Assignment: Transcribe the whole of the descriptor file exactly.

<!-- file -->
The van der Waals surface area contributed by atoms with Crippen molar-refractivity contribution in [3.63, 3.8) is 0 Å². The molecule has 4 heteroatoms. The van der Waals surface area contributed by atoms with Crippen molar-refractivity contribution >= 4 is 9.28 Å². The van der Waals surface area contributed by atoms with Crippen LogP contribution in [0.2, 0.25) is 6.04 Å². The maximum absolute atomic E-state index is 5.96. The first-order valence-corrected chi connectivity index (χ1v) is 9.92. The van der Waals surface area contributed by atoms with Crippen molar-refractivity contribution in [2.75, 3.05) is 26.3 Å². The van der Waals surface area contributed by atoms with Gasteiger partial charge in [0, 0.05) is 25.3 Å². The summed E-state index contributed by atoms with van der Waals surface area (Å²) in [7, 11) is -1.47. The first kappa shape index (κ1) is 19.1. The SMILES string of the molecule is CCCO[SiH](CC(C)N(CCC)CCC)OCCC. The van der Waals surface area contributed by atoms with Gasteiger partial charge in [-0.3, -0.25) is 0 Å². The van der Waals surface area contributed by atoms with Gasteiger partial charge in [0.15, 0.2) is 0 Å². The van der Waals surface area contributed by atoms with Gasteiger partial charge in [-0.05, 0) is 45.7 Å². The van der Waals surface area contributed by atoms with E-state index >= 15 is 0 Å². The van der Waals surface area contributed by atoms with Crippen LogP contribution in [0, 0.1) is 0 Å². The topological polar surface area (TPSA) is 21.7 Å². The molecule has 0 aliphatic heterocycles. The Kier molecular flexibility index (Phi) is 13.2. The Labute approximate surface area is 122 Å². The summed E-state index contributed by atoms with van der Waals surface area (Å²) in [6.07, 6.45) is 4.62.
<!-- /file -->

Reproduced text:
The van der Waals surface area contributed by atoms with Crippen molar-refractivity contribution in [3.63, 3.8) is 0 Å². The molecule has 4 heteroatoms. The van der Waals surface area contributed by atoms with Crippen molar-refractivity contribution >= 4 is 9.28 Å². The van der Waals surface area contributed by atoms with Crippen LogP contribution in [0.2, 0.25) is 6.04 Å². The maximum absolute atomic E-state index is 5.96. The first-order valence-corrected chi connectivity index (χ1v) is 9.92. The van der Waals surface area contributed by atoms with Crippen molar-refractivity contribution in [2.75, 3.05) is 26.3 Å². The van der Waals surface area contributed by atoms with Gasteiger partial charge in [0, 0.05) is 25.3 Å². The summed E-state index contributed by atoms with van der Waals surface area (Å²) in [7, 11) is -1.47. The first kappa shape index (κ1) is 19.1. The SMILES string of the molecule is CCCO[SiH](CC(C)N(CCC)CCC)OCCC. The van der Waals surface area contributed by atoms with Gasteiger partial charge in [-0.3, -0.25) is 0 Å². The van der Waals surface area contributed by atoms with Gasteiger partial charge in [0.15, 0.2) is 0 Å². The van der Waals surface area contributed by atoms with Gasteiger partial charge in [-0.05, 0) is 45.7 Å². The van der Waals surface area contributed by atoms with E-state index >= 15 is 0 Å². The van der Waals surface area contributed by atoms with Crippen LogP contribution in [0, 0.1) is 0 Å². The topological polar surface area (TPSA) is 21.7 Å². The molecule has 0 aliphatic heterocycles. The Kier molecular flexibility index (Phi) is 13.2. The Labute approximate surface area is 122 Å². The summed E-state index contributed by atoms with van der Waals surface area (Å²) in [6.07, 6.45) is 4.62.